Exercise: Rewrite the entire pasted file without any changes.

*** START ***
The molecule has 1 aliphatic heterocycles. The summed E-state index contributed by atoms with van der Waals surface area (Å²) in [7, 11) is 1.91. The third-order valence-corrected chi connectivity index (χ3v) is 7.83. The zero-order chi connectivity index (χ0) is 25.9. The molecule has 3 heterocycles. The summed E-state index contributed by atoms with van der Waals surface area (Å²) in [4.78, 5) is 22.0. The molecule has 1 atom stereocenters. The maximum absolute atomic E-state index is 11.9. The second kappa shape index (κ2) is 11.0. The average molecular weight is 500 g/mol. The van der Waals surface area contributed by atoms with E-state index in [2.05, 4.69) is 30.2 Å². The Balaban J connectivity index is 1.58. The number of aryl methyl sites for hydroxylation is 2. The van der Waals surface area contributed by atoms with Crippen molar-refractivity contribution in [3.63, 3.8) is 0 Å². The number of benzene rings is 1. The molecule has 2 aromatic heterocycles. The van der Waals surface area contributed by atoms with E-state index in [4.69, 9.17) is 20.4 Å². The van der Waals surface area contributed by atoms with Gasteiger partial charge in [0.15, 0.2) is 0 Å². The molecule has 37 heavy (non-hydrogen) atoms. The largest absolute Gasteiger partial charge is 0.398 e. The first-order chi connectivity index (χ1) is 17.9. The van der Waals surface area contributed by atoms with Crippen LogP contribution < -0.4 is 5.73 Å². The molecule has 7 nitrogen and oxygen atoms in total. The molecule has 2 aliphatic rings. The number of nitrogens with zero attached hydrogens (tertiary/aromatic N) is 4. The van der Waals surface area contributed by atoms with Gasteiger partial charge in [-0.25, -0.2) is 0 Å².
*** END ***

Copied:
The molecule has 1 aliphatic heterocycles. The summed E-state index contributed by atoms with van der Waals surface area (Å²) in [7, 11) is 1.91. The third-order valence-corrected chi connectivity index (χ3v) is 7.83. The zero-order chi connectivity index (χ0) is 25.9. The molecule has 3 heterocycles. The summed E-state index contributed by atoms with van der Waals surface area (Å²) in [4.78, 5) is 22.0. The molecule has 1 atom stereocenters. The maximum absolute atomic E-state index is 11.9. The second kappa shape index (κ2) is 11.0. The average molecular weight is 500 g/mol. The van der Waals surface area contributed by atoms with E-state index in [2.05, 4.69) is 30.2 Å². The Balaban J connectivity index is 1.58. The number of aryl methyl sites for hydroxylation is 2. The van der Waals surface area contributed by atoms with Crippen molar-refractivity contribution in [3.63, 3.8) is 0 Å². The number of benzene rings is 1. The molecule has 2 aromatic heterocycles. The van der Waals surface area contributed by atoms with E-state index in [4.69, 9.17) is 20.4 Å². The van der Waals surface area contributed by atoms with Gasteiger partial charge in [0.15, 0.2) is 0 Å². The molecule has 37 heavy (non-hydrogen) atoms. The largest absolute Gasteiger partial charge is 0.398 e. The first-order chi connectivity index (χ1) is 17.9. The van der Waals surface area contributed by atoms with Crippen LogP contribution < -0.4 is 5.73 Å². The molecule has 7 nitrogen and oxygen atoms in total. The molecule has 2 aliphatic rings. The number of nitrogens with zero attached hydrogens (tertiary/aromatic N) is 4. The van der Waals surface area contributed by atoms with Gasteiger partial charge in [-0.25, -0.2) is 0 Å².